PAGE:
April 27, 2009
Jordan Farmar, NBA’s lone Jew, looks to rebound
“I wish I was a little bit taller. I wish I was a baller.” How many Jews have hummed that line, and not just because Skee-Lo dropped one mad rhyme?
Every time I come home from playing basketball, I lament my physical stature. Short, skinny shooters—that’s what we consider ourselves: shooters—can only get so far; even J.J. Redick is 6’4.”
“This is ridiculous. Jews can’t play basketball.” Oh, the wisdom of Eric Cartman. And that look on Kyle’s face? I know it. But what if there was an era when Jews dominated basketball, when the chosen game strategy was known as Jewball, when a guy who was only 5’4,” barely taller than Mugsy Bogues (pictured with Manute Bol) and half a foot shorter than me, could be such an overwhelming force that he would be considered one of the greatest players in the game?
There was, and I wrote about it at length in this week’s Jewish Journal. Here’s an excerpt:
But by 1999, the NBA’s only Jewish player was retiring, and for the next seven years the league would remain Jew free. Then in 2006, a talented point guard from the San Fernando Valley, from UCLA, from a mixed ethnic and racial background, was taken in the first round by the Los Angeles Lakers.
Today Jordan Farmar, the focus of my story about basketball’s Jewish roots, remains the only dual Member of the Tribe and of the National Basketball Association. He doesn’t consider himself religious and doesn’t celebrate Jewish holidays, but Farmar also doesn’t shy from his Jewish heritage and upbringing:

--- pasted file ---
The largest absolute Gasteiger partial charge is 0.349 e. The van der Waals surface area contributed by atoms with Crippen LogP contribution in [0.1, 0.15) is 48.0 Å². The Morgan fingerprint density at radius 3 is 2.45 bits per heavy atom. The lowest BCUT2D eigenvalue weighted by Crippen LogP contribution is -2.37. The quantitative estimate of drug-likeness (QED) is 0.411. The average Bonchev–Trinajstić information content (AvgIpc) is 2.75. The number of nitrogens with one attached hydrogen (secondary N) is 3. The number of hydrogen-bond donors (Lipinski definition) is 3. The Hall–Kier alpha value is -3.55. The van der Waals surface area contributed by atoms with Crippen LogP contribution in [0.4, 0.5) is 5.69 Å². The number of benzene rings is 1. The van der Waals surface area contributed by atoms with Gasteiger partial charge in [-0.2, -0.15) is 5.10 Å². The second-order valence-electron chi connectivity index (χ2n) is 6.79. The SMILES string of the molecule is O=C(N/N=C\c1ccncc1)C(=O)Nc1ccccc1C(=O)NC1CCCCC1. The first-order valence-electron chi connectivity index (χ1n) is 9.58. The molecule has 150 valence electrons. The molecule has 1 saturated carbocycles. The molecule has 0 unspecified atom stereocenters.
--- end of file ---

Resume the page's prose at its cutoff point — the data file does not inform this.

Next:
Jews had been looking for a while for their Jewish Jordan—remember Tamir Goodman?—and they have taken a lot of pride in Jordan Farmar’s success. Personally, I’ve pulled for Farmar not just because he’s a Bruin but because, like Brewers’ slugger Ryan Braun, he gives hope to short, scrawny, poor-sighted Jews everywhere. I even found myself rooting for the Lakers during the NBA Finals last year (truly shocking) and hoping that Farmar would deliver them from the Boston Celtics.
But the back-up point guard struggled through a tough season, complete with the first serious injury of his career and diminished playing time. Last season he averaged more than 20 minutes and nine points per game; in the opening playoff series against the Utah Jazz, Farmar has played a grand total of eight minutes in four games, including zero in the last two, and has scored just two points.
It’s unlikely he’ll get more time in Game Five tonight. But we can certainly hope.
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